Image Source: Texas Roadhouse.

What: Shares of Texas Roadhouse Inc. (NASDAQ:TXRH) were getting smoked today after the restaurant posted slower sales growth than expected. As of 10:53 a.m. EDT, the stock was down 11%.

So what: Following a trend across the industry, the high-flying steakhouse chain posted sales growth below expectations, adding to what some say are signs of a coming recession. Revenue increased 12%, to $508.8 million, missing expectations at $509.9 million -- a narrow miss but enough to cool off what had been one of the hottest restaurant stocks on the market.

Same-store sales improved 4.5% at company-owned locations and 2.8% at franchised ones, and earnings per share jumped form $0.30 to $0.47, ahead of estimates at $0.45.

CEO Kent Taylor said, "Our operators continued to deliver strong operational and financial results with solid comparable restaurant sales growth and an increase in restaurant margin." He noted this was the company's 26th consecutive quarter of comp sales growth.

Now what: For the current quarter, management reported that same-store sales at company-owned restaurants, the vast majority of locations, grew 3.7%. That slowdown from the second quarter may have also caused the sell-off as comparable sales have been gradually falling since the first half of last year, when they were at 8.5%.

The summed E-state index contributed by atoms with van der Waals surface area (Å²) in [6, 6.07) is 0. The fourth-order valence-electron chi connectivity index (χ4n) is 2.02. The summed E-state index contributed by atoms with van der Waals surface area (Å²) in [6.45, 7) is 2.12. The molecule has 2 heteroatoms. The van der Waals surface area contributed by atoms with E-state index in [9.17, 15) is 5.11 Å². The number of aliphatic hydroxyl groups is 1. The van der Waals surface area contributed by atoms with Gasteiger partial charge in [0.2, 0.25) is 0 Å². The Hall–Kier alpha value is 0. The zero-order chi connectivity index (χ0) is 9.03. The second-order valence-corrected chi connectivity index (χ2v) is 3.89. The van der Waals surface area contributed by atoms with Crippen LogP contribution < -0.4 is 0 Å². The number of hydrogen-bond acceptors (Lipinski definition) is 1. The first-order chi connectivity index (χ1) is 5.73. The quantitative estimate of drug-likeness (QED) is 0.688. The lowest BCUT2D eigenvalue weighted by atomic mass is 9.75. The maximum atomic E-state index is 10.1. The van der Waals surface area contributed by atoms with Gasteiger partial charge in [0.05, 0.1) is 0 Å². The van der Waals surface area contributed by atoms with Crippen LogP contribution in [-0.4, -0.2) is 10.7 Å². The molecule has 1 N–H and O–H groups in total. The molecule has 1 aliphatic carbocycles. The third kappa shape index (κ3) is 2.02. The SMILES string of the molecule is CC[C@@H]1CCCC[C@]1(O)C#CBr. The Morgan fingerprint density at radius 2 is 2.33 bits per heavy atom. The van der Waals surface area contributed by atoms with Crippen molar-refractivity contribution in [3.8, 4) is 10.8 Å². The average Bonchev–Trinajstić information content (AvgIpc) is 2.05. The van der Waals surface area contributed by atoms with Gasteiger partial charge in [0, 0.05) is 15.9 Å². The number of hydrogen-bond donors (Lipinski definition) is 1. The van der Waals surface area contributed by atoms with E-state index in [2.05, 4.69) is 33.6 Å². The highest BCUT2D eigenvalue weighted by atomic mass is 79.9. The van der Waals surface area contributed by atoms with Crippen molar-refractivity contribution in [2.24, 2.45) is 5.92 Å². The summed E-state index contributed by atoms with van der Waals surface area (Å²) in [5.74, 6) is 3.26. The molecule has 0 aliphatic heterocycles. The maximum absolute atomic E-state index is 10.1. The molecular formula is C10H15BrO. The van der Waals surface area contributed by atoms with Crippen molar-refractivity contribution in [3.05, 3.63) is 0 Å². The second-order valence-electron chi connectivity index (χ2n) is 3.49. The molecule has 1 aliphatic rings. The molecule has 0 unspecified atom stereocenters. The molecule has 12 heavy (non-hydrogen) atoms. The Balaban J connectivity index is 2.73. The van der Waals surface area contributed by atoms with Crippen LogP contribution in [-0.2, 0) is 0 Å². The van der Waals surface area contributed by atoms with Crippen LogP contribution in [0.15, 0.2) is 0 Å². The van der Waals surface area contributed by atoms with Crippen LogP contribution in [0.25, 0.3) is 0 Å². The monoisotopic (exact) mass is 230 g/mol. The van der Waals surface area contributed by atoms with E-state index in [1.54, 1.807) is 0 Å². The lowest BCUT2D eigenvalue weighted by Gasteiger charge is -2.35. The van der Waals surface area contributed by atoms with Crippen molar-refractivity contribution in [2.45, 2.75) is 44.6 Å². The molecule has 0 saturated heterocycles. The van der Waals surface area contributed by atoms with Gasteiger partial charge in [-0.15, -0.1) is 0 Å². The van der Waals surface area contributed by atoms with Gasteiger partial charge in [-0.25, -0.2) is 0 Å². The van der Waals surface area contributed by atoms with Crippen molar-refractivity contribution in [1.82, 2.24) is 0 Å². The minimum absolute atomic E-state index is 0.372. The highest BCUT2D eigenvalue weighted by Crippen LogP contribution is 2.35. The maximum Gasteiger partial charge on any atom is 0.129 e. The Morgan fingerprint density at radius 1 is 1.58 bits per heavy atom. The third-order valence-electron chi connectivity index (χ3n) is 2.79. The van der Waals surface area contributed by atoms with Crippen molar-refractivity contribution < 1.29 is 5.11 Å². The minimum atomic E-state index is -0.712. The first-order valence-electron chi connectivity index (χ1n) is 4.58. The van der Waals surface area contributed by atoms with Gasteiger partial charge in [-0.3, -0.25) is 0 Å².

Still, the company increased its expectations for commodity deflation as beef prices have fallen, and it now sees food-cost deflation of 2.5% to 3% for the year, up from its prior range of 1% to 2%. Those lower costs helped drive the huge profit growth in the last quarter, and should boost earnings through the year.

While investors may fear a coming slowdown in sales, the stock looks much cheaper after today's earnings beat and the sell-off. Comparable sales remains solid, and the margin improvements could lift the company's EPS above $2 this year. I'd say this looks like a buying opportunity for investors who missed out on the stock's earlier rise.

This article represents the opinion of the writer, who may disagree with the “official” recommendation position of a Motley Fool premium advisory service. We’re motley! Questioning an investing thesis -- even one of our own -- helps us all think critically about investing and make decisions that help us become smarter, happier, and richer.